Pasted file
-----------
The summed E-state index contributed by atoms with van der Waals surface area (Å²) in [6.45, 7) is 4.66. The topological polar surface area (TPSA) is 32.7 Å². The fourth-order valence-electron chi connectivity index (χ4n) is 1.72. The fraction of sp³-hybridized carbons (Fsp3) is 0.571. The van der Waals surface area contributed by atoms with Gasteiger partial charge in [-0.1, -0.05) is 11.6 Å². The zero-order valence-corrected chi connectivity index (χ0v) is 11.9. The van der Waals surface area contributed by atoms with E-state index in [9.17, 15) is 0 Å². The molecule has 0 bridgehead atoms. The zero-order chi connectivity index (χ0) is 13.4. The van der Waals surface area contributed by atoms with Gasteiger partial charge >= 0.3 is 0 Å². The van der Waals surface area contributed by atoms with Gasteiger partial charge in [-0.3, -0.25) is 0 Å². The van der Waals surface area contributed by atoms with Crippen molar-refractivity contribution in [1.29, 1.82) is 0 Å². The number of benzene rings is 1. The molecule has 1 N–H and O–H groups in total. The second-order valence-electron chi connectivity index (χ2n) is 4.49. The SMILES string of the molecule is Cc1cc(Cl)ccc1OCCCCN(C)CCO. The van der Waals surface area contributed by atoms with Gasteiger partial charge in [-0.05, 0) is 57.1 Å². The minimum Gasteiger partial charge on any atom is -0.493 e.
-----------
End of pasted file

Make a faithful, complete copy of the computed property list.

The summed E-state index contributed by atoms with van der Waals surface area (Å²) in [6.45, 7) is 4.66. The topological polar surface area (TPSA) is 32.7 Å². The fourth-order valence-electron chi connectivity index (χ4n) is 1.72. The fraction of sp³-hybridized carbons (Fsp3) is 0.571. The van der Waals surface area contributed by atoms with Gasteiger partial charge in [-0.1, -0.05) is 11.6 Å². The zero-order valence-corrected chi connectivity index (χ0v) is 11.9. The van der Waals surface area contributed by atoms with E-state index in [9.17, 15) is 0 Å². The molecule has 0 bridgehead atoms. The zero-order chi connectivity index (χ0) is 13.4. The van der Waals surface area contributed by atoms with Gasteiger partial charge >= 0.3 is 0 Å². The van der Waals surface area contributed by atoms with Gasteiger partial charge in [-0.3, -0.25) is 0 Å². The van der Waals surface area contributed by atoms with Crippen molar-refractivity contribution in [1.29, 1.82) is 0 Å². The number of benzene rings is 1. The molecule has 1 N–H and O–H groups in total. The second-order valence-electron chi connectivity index (χ2n) is 4.49. The SMILES string of the molecule is Cc1cc(Cl)ccc1OCCCCN(C)CCO. The van der Waals surface area contributed by atoms with Gasteiger partial charge in [-0.05, 0) is 57.1 Å². The minimum Gasteiger partial charge on any atom is -0.493 e.